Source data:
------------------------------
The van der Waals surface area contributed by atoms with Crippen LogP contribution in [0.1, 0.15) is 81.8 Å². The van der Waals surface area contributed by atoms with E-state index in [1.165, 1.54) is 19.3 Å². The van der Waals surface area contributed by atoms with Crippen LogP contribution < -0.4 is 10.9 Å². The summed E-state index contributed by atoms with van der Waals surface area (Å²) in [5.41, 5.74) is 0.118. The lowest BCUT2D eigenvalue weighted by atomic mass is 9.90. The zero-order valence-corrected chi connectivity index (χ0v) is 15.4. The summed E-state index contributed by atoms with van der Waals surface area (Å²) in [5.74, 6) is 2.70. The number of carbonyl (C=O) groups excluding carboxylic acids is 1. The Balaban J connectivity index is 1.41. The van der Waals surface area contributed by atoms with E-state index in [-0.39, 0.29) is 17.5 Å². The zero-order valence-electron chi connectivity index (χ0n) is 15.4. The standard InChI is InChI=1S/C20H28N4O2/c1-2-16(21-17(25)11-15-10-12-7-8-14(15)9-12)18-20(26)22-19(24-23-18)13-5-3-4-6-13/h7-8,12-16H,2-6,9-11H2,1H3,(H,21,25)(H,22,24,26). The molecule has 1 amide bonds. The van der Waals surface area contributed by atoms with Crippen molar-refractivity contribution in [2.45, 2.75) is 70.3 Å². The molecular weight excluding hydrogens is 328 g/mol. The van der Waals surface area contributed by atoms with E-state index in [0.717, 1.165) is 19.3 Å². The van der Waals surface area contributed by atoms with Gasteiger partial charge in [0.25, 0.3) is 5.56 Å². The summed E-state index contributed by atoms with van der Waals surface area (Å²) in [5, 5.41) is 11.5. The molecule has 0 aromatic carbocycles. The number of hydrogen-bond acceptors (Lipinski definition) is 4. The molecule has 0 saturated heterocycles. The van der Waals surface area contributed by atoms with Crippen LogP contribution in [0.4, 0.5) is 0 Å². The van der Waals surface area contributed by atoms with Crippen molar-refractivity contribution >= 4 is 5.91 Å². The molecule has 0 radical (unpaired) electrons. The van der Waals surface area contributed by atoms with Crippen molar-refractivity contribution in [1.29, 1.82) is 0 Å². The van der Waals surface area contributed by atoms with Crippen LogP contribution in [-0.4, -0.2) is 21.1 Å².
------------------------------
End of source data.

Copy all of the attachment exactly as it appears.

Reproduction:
The van der Waals surface area contributed by atoms with Crippen LogP contribution in [0.1, 0.15) is 81.8 Å². The van der Waals surface area contributed by atoms with E-state index in [1.165, 1.54) is 19.3 Å². The van der Waals surface area contributed by atoms with Crippen LogP contribution < -0.4 is 10.9 Å². The summed E-state index contributed by atoms with van der Waals surface area (Å²) in [5.41, 5.74) is 0.118. The lowest BCUT2D eigenvalue weighted by atomic mass is 9.90. The zero-order valence-corrected chi connectivity index (χ0v) is 15.4. The summed E-state index contributed by atoms with van der Waals surface area (Å²) in [5.74, 6) is 2.70. The number of carbonyl (C=O) groups excluding carboxylic acids is 1. The Balaban J connectivity index is 1.41. The van der Waals surface area contributed by atoms with E-state index in [-0.39, 0.29) is 17.5 Å². The zero-order valence-electron chi connectivity index (χ0n) is 15.4. The standard InChI is InChI=1S/C20H28N4O2/c1-2-16(21-17(25)11-15-10-12-7-8-14(15)9-12)18-20(26)22-19(24-23-18)13-5-3-4-6-13/h7-8,12-16H,2-6,9-11H2,1H3,(H,21,25)(H,22,24,26). The molecule has 1 amide bonds. The van der Waals surface area contributed by atoms with Crippen molar-refractivity contribution in [2.45, 2.75) is 70.3 Å². The molecular weight excluding hydrogens is 328 g/mol. The van der Waals surface area contributed by atoms with E-state index in [0.717, 1.165) is 19.3 Å². The van der Waals surface area contributed by atoms with Gasteiger partial charge in [0.25, 0.3) is 5.56 Å². The summed E-state index contributed by atoms with van der Waals surface area (Å²) in [5, 5.41) is 11.5. The molecule has 0 aromatic carbocycles. The number of hydrogen-bond acceptors (Lipinski definition) is 4. The molecule has 0 saturated heterocycles. The van der Waals surface area contributed by atoms with Crippen LogP contribution in [0.4, 0.5) is 0 Å². The van der Waals surface area contributed by atoms with Crippen molar-refractivity contribution >= 4 is 5.91 Å². The molecule has 0 radical (unpaired) electrons. The van der Waals surface area contributed by atoms with Crippen molar-refractivity contribution in [1.29, 1.82) is 0 Å². The van der Waals surface area contributed by atoms with Crippen LogP contribution in [-0.4, -0.2) is 21.1 Å².